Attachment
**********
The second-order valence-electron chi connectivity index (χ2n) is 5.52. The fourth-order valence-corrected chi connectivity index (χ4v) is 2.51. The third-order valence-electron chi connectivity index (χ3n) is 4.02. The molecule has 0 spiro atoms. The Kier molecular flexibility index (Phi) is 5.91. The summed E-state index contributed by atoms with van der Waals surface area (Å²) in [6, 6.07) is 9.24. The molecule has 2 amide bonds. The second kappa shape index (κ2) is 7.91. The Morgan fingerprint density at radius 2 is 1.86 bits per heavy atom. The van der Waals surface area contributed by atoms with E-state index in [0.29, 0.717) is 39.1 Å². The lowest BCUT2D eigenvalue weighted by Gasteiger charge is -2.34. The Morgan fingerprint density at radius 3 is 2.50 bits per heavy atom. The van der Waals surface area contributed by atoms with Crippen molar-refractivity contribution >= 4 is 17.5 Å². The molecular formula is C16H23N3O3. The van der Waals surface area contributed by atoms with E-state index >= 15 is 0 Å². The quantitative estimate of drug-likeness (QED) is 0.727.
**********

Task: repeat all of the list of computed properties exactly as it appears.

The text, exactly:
The second-order valence-electron chi connectivity index (χ2n) is 5.52. The fourth-order valence-corrected chi connectivity index (χ4v) is 2.51. The third-order valence-electron chi connectivity index (χ3n) is 4.02. The molecule has 0 spiro atoms. The Kier molecular flexibility index (Phi) is 5.91. The summed E-state index contributed by atoms with van der Waals surface area (Å²) in [6, 6.07) is 9.24. The molecule has 2 amide bonds. The second kappa shape index (κ2) is 7.91. The Morgan fingerprint density at radius 2 is 1.86 bits per heavy atom. The van der Waals surface area contributed by atoms with E-state index in [0.29, 0.717) is 39.1 Å². The lowest BCUT2D eigenvalue weighted by Gasteiger charge is -2.34. The Morgan fingerprint density at radius 3 is 2.50 bits per heavy atom. The van der Waals surface area contributed by atoms with Crippen molar-refractivity contribution >= 4 is 17.5 Å². The molecular formula is C16H23N3O3. The van der Waals surface area contributed by atoms with E-state index >= 15 is 0 Å². The quantitative estimate of drug-likeness (QED) is 0.727.